PEOPLE who profit from substance abuse will always find a way around laws, according to Bendigo Community Health chief executive Kim Sykes.
Speaking of the availability of bongs from a Bendigo retailer despite the products being banned, Ms Sykes said people who sold such products were “creative”.
“I believe that people who are invested in drug use will always find another drug or a more creative way to do it,” she said.
“Each time a door’s closed, people find a more creative way of opening up that drug use.”
Ms Sykes said cannabis and alcohol were the two most common drugs people sought help for.
“We run a very significant alcohol and other drugs service, including counselling and short term residential services,” she said.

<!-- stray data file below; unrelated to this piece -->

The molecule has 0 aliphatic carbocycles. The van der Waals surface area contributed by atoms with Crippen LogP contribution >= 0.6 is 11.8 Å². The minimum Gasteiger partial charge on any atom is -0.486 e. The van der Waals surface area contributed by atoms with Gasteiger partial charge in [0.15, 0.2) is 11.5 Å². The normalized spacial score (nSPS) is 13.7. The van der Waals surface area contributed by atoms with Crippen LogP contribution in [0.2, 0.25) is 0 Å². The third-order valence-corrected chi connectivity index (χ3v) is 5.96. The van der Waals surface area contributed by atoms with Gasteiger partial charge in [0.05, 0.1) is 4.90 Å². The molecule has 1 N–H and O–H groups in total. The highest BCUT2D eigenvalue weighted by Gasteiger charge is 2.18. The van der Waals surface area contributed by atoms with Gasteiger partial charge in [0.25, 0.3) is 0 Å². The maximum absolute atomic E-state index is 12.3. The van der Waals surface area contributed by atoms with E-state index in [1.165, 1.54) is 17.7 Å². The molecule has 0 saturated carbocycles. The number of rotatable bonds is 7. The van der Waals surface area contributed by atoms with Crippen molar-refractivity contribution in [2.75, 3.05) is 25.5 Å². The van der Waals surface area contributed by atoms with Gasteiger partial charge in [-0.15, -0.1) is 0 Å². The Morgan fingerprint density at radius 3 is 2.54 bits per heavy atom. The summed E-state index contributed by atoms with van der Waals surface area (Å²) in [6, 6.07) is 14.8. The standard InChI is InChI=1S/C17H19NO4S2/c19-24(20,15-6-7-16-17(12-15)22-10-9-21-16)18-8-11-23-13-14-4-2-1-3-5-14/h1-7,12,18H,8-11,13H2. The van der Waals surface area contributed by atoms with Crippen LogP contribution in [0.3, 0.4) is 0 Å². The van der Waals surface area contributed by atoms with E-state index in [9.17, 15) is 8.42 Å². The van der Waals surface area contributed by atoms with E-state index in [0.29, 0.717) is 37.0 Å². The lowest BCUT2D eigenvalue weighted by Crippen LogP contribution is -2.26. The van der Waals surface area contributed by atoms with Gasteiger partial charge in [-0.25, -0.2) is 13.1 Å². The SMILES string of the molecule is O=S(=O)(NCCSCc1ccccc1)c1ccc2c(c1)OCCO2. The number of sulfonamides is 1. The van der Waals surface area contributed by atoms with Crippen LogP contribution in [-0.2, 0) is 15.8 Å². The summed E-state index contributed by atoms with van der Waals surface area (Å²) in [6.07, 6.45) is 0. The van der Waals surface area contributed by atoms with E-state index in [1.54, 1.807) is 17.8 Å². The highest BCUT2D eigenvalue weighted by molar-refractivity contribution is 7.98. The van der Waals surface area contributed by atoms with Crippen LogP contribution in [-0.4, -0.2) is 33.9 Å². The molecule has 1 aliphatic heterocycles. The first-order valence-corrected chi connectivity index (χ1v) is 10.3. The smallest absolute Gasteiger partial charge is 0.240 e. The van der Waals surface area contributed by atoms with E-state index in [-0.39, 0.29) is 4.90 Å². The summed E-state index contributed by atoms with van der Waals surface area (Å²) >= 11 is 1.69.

“Alcohol and cannabis are the most common drugs people are using when they come to us for assistance.
“Any drug can have a harmful impact and indeed some people are far more sensitive to some drugs.”
Youth Support and Advocacy Support Service manager Kerry Donaldson said bong sales could “normalise” cannabis use for young people.
“It probably gives permission to some degree,” she said.
“If people think it’s legal to purchase apparatus to smoke drugs out of it becomes less stigmatised.”
But Ms Donaldson said the ban on bong sales had had another effect.
“People ultimately make bongs out of all items,” she said.
“Smoking out of plastic is more hazardous."